As we were eating the trifle, the other woman staying at the ranch came down for breakfast and she started talking to Susie. While they were talking, I overheard they were in ministry, and I felt silly for having been fearful the night before. The second course was an amazing breakfast sandwich with sausage patties, egg, cheese, mushrooms, peppers, and some sort of a sauce. We want more of it!

We talked with the other couple for over an hour. We heard their story: he was a former Muslim who came to Christ a couple of years into their marriage, and within the last decade had left his high paying job to become a missionary to Muslims. They prayed for us. I marveled again at the goodness and faithfulness of God for ordaining a time of refreshing and encouragement in the middle of nowhere Kansas, and I hated to leave.

After leaving the Clover Cliff Ranch, we drove to Hutchinson, Kansas to tour the salt mine. As I’ve mentioned before, I grew up watching movies from the 30s to 50s, and I find those decades fascinating, so I was pretty excited when I heard the portion of the mine covered by the tour was from the 40s and 50s!

While the enormity of the mine was interesting (each pillar was either 40 ft by 40 ft or 50 ft by 50 ft), what I found most interesting was the fact that the miners’ trash was still left laying on the ground where they had left it. It is more cost effective to leave things in the mine than to bring them back up to the surface, so what comes down to the mine stays in the mine. Because the mine has no humidity, the temperature is consistent, and there are no pests, things are preserved really well, and their trash was fascinating to look at.

From the salt mine we got coffee and went to Ellsworth, Kansas where we stayed in a limestone cabin from the 1800s.

The owner, Linda, said the farm had been in her family for over 100 years. The cabin had been run down for as long as she could remember, and a few years ago, when she was having work done on another part of her property, the contractor kept coming back to the cabin and encouraged her to restore it, so she did. She believes the lower level may have been a barn and the upstairs may have been used as a living quarters while the main house was being built.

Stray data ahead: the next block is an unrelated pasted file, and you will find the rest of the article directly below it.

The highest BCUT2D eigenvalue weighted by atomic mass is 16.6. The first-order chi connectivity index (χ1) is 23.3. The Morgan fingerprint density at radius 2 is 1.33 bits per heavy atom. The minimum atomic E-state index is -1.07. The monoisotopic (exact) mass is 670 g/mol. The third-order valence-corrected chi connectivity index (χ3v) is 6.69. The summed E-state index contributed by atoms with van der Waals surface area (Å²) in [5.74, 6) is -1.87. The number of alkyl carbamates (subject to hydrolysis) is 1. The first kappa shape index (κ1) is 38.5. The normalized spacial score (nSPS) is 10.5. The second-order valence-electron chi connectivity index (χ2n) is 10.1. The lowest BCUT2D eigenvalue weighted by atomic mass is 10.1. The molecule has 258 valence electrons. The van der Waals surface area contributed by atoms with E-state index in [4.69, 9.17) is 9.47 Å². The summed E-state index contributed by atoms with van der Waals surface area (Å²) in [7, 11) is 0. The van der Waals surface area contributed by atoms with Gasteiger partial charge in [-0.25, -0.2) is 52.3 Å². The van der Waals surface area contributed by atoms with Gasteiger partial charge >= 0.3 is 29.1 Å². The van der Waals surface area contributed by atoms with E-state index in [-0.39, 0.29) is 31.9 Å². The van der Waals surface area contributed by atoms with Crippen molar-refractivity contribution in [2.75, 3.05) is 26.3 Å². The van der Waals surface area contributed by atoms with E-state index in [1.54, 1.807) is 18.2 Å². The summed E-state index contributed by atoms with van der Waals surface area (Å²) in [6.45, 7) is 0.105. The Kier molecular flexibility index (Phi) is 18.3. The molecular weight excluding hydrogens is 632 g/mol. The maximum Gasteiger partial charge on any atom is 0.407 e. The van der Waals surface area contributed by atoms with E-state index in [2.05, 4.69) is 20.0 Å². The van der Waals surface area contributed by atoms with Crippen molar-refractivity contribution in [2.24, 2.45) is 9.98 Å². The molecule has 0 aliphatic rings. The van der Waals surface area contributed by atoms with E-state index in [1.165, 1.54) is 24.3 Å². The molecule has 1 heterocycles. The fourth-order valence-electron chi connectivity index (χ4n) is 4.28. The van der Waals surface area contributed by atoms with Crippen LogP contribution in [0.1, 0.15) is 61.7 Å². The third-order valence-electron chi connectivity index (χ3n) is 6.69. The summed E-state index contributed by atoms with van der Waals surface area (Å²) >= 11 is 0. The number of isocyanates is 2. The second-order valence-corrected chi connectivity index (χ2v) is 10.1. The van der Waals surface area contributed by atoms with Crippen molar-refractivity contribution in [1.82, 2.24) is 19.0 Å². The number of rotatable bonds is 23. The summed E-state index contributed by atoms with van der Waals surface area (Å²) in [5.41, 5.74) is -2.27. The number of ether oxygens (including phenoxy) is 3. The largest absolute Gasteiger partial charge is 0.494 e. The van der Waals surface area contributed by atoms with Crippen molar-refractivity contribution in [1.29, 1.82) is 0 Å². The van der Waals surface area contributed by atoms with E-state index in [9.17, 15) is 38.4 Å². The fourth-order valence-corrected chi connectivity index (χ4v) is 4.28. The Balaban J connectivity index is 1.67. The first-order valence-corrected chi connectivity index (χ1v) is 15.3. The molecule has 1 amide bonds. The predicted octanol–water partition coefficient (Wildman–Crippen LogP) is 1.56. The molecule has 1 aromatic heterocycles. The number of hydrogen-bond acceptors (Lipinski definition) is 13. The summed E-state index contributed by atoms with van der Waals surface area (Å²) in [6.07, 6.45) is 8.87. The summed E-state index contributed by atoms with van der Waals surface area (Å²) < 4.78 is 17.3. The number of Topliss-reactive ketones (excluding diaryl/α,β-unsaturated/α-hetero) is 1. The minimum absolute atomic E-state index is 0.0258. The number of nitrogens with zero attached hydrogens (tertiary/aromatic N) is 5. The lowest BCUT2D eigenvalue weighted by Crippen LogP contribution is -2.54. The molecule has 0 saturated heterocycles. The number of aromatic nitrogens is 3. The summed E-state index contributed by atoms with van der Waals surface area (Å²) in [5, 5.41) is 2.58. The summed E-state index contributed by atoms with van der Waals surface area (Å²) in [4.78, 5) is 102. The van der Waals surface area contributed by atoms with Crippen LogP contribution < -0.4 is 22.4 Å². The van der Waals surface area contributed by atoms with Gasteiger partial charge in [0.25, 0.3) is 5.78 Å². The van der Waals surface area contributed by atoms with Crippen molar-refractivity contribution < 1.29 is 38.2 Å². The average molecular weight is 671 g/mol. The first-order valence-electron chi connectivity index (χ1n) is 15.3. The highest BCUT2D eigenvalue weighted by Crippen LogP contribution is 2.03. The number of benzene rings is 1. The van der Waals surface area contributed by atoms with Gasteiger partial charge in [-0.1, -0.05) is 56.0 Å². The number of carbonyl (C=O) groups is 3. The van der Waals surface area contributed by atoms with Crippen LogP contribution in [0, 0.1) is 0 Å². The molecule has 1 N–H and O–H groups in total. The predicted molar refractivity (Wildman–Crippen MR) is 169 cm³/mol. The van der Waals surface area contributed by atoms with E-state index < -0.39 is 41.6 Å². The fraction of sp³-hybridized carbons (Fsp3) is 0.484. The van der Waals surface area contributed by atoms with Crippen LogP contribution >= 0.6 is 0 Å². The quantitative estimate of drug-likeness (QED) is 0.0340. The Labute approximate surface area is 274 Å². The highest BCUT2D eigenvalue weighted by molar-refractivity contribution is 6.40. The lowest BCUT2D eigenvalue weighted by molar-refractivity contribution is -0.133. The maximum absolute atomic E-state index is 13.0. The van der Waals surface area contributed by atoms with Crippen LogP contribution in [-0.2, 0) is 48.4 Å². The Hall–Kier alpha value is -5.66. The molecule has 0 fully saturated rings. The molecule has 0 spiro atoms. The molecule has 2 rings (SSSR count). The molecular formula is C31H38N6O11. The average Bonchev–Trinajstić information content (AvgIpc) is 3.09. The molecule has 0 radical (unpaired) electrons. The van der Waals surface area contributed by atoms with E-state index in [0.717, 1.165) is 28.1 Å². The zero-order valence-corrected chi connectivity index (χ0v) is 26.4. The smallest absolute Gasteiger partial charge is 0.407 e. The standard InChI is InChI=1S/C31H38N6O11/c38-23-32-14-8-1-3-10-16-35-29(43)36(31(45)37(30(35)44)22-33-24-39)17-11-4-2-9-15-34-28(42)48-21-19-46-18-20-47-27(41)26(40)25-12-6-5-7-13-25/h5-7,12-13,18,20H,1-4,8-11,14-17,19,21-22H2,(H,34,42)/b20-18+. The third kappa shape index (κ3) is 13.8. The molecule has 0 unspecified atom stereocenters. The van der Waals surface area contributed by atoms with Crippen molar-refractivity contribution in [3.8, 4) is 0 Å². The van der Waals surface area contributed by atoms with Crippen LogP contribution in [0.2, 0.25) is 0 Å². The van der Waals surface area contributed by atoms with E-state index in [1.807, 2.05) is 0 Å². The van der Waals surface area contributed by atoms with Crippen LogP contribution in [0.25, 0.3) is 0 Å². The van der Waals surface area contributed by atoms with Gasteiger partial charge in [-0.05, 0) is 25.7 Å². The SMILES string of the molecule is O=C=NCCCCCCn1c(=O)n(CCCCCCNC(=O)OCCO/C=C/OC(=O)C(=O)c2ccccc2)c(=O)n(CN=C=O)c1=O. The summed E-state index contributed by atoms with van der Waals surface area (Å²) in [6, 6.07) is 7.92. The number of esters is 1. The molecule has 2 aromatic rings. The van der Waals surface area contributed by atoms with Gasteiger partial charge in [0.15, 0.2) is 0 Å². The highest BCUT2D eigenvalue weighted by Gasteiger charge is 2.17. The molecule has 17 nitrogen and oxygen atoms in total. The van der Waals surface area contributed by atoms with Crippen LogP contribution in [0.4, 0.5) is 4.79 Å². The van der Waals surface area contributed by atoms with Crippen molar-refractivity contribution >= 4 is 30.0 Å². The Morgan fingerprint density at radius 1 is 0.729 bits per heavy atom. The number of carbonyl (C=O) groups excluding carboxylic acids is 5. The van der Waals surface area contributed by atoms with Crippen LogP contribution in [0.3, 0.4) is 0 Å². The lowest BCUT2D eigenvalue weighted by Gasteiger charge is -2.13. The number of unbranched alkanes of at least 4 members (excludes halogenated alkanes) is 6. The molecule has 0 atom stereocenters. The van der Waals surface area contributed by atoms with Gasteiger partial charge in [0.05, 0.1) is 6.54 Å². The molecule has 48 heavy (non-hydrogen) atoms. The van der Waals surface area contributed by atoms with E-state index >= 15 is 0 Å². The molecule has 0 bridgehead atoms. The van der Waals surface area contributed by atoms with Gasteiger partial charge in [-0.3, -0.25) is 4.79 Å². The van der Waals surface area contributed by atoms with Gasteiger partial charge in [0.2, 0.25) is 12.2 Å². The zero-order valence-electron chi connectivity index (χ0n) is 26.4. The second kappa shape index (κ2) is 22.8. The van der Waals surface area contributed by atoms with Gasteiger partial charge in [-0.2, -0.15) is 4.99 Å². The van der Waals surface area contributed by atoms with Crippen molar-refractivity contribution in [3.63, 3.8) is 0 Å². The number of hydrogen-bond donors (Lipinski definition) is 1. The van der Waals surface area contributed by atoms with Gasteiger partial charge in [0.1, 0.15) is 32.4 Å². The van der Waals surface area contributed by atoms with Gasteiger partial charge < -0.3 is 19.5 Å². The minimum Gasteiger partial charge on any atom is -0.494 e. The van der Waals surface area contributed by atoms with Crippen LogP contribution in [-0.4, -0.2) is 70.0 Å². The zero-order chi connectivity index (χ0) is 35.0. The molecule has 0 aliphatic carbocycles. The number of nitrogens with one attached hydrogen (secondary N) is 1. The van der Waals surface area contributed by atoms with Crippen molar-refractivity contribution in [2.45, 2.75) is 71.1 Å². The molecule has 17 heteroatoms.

Whether it was a cabin or a barn, it was charming. From a ladder used as the stair rail to her mom’s laundry washing tub used as the kitchenette’s sink, Linda had so many special touches throughout the cabin.

Despite the cold and foggy night, the wood stove kept the cabin surprisingly cozy! When the fog cleared the next morning, we were able to see the beautiful view.

Our plan had been to travel to Little Jerusalem State Park from Ellsworth, but when the weather was cold and windy that morning, I had to ask Thad if he thought we would enjoy it in that weather. We made the decision to wait to visit Little Jerusalem until the weather was nicer and to surprise our kids and my family instead.

On our way to my grandparents’ Thad drove us to Wilson Lake State Park, and I am so glad he did! I could have easily said, “Thad, I’ve a feeling we’re not in Kansas anymore.” It was beautiful and felt much more western than the parts of Kansas I have seen. My pictures do not do this place justice.

Thad had heard of the park because there is a black diamond bike trail there. When we stopped, I assumed we were stopping for a hike. I was mistaken. We had stopped to go mountain biking. I should tell you, until last year I hadn’t ridden a bike in over a decade. Until Thad bought me a bike this spring, I hadn’t ridden since last year. I had never gone mountain biking. Our ride on the Flint Hills Trail was my first experience riding on an unpaved trail. Thad insisted we were taking the easy/kids trail. Within the first minute of mountain biking, I announced I was not enjoying it. It was bumpy! My hands and arms started hurting. I struggled to stay in the narrow rut of a trail, and I had to walk my bike up some of the steeper parts. But I did it! Would I do it again? Yes! The views were gorgeous, and we hope to go back. Sometimes changed plans are surprisingly fun!

As we traveled on to my grandparents’, we saw a sign for the “Geographic Center of the Continental US”, so we made another quick stop before being reunited with our babies.

While at my grandparents’ we finally got a picture of my grandma, my mom, my daughter, and me. I’ve wanted to do it since my daughter was born, but we’ve forgotten to do it every other time the four of us have been together.

We had such a nice time on our Kancation! I’m including the links to the places we stayed in case you would like to take a Kancation of your own!

Tiny house in Lyndon https://www.airbnb.com/rooms/43859553?adults=2&source_impression_id=p3_1603143367_jbeEUoHLtGefYyYa
Clover Cliff Ranch in Elmdale https://www.clovercliffranch.com
1800s limestone cabin in Ellsworth https://www.airbnb.com/rooms/13277814?adults=2&source_impression_id=p3_1601827029_%2B2OhXA%2Fz8ovK99KB

Special thanks to our families for making our trip possible!

Faith, Life, Momming

Is It Well?

Fun fact about me: I’m an Air Force brat. My dad was in the Air Force until I was 16. I’ve moved a total of 11 times, and lived in 5 states (6 if you count college) and two countries. Nine out of the first 13 years of my life were spent living in base housing (two of the houses we lived in were either condemned or torn down right after we moved out). So we never really settled in, and we knew those houses weren’t truly going to be home.